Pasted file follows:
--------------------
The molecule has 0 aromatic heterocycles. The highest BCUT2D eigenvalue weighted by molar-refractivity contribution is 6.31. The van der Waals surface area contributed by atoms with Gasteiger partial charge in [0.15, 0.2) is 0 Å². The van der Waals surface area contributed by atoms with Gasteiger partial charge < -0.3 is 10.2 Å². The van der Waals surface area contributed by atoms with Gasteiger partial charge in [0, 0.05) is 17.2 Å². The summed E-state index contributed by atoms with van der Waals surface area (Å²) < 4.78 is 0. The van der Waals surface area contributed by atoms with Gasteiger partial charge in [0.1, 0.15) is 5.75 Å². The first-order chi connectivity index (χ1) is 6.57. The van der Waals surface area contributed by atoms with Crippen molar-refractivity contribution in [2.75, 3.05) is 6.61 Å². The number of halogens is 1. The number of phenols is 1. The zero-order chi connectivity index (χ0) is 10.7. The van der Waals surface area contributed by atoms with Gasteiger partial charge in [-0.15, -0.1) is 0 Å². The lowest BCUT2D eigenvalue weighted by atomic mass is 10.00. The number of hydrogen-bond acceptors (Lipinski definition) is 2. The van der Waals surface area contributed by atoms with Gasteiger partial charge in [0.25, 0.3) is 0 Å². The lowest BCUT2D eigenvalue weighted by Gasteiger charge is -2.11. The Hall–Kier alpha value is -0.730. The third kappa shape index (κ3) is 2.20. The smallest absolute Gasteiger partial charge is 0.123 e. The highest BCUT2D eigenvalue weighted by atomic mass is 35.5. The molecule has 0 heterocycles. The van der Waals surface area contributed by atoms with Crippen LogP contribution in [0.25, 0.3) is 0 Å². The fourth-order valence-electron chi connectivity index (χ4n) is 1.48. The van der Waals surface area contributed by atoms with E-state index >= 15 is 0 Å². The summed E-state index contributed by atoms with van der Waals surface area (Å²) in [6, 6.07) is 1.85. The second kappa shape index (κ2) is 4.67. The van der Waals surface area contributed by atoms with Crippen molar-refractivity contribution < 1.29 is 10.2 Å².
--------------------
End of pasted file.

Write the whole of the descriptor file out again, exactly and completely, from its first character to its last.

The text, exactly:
The molecule has 0 aromatic heterocycles. The highest BCUT2D eigenvalue weighted by molar-refractivity contribution is 6.31. The van der Waals surface area contributed by atoms with Gasteiger partial charge in [0.15, 0.2) is 0 Å². The van der Waals surface area contributed by atoms with Gasteiger partial charge < -0.3 is 10.2 Å². The van der Waals surface area contributed by atoms with Gasteiger partial charge in [0, 0.05) is 17.2 Å². The summed E-state index contributed by atoms with van der Waals surface area (Å²) < 4.78 is 0. The van der Waals surface area contributed by atoms with Gasteiger partial charge in [0.1, 0.15) is 5.75 Å². The first-order chi connectivity index (χ1) is 6.57. The van der Waals surface area contributed by atoms with Crippen molar-refractivity contribution in [2.75, 3.05) is 6.61 Å². The number of halogens is 1. The number of phenols is 1. The zero-order chi connectivity index (χ0) is 10.7. The van der Waals surface area contributed by atoms with Gasteiger partial charge in [-0.15, -0.1) is 0 Å². The lowest BCUT2D eigenvalue weighted by atomic mass is 10.00. The number of hydrogen-bond acceptors (Lipinski definition) is 2. The van der Waals surface area contributed by atoms with Gasteiger partial charge in [0.25, 0.3) is 0 Å². The lowest BCUT2D eigenvalue weighted by Gasteiger charge is -2.11. The Hall–Kier alpha value is -0.730. The third kappa shape index (κ3) is 2.20. The smallest absolute Gasteiger partial charge is 0.123 e. The highest BCUT2D eigenvalue weighted by atomic mass is 35.5. The molecule has 0 heterocycles. The van der Waals surface area contributed by atoms with Crippen LogP contribution in [0.25, 0.3) is 0 Å². The fourth-order valence-electron chi connectivity index (χ4n) is 1.48. The van der Waals surface area contributed by atoms with E-state index >= 15 is 0 Å². The summed E-state index contributed by atoms with van der Waals surface area (Å²) in [6, 6.07) is 1.85. The second kappa shape index (κ2) is 4.67. The van der Waals surface area contributed by atoms with Crippen molar-refractivity contribution < 1.29 is 10.2 Å².